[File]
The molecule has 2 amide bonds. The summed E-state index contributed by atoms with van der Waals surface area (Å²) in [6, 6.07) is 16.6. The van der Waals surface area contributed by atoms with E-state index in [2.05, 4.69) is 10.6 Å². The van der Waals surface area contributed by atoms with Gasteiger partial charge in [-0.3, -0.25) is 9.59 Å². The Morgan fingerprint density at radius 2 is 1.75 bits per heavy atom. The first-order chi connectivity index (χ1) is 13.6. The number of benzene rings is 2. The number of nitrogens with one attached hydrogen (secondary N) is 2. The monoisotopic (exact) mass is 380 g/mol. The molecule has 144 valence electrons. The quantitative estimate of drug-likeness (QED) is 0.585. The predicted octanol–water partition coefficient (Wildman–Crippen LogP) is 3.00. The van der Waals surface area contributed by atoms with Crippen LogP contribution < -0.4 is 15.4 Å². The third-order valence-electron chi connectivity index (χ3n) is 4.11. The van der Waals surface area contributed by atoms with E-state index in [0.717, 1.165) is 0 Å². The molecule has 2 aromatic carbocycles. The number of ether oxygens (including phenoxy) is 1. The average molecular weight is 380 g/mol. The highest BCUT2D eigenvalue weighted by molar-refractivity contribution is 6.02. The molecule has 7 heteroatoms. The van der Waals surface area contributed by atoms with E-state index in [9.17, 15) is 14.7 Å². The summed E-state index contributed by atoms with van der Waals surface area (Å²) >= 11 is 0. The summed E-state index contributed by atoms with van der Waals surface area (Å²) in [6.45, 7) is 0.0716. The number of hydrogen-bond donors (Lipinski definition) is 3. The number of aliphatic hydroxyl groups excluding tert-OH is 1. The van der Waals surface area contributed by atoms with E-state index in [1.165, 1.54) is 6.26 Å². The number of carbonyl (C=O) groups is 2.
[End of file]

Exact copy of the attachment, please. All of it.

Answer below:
The molecule has 2 amide bonds. The summed E-state index contributed by atoms with van der Waals surface area (Å²) in [6, 6.07) is 16.6. The van der Waals surface area contributed by atoms with E-state index in [2.05, 4.69) is 10.6 Å². The van der Waals surface area contributed by atoms with Gasteiger partial charge in [-0.3, -0.25) is 9.59 Å². The Morgan fingerprint density at radius 2 is 1.75 bits per heavy atom. The first-order chi connectivity index (χ1) is 13.6. The number of benzene rings is 2. The number of nitrogens with one attached hydrogen (secondary N) is 2. The monoisotopic (exact) mass is 380 g/mol. The molecule has 144 valence electrons. The quantitative estimate of drug-likeness (QED) is 0.585. The predicted octanol–water partition coefficient (Wildman–Crippen LogP) is 3.00. The van der Waals surface area contributed by atoms with Crippen LogP contribution < -0.4 is 15.4 Å². The third-order valence-electron chi connectivity index (χ3n) is 4.11. The van der Waals surface area contributed by atoms with E-state index in [0.717, 1.165) is 0 Å². The molecule has 2 aromatic carbocycles. The number of ether oxygens (including phenoxy) is 1. The average molecular weight is 380 g/mol. The highest BCUT2D eigenvalue weighted by molar-refractivity contribution is 6.02. The molecule has 7 heteroatoms. The van der Waals surface area contributed by atoms with E-state index in [9.17, 15) is 14.7 Å². The summed E-state index contributed by atoms with van der Waals surface area (Å²) >= 11 is 0. The summed E-state index contributed by atoms with van der Waals surface area (Å²) in [6.45, 7) is 0.0716. The number of hydrogen-bond donors (Lipinski definition) is 3. The number of aliphatic hydroxyl groups excluding tert-OH is 1. The van der Waals surface area contributed by atoms with E-state index in [1.165, 1.54) is 6.26 Å². The number of carbonyl (C=O) groups is 2.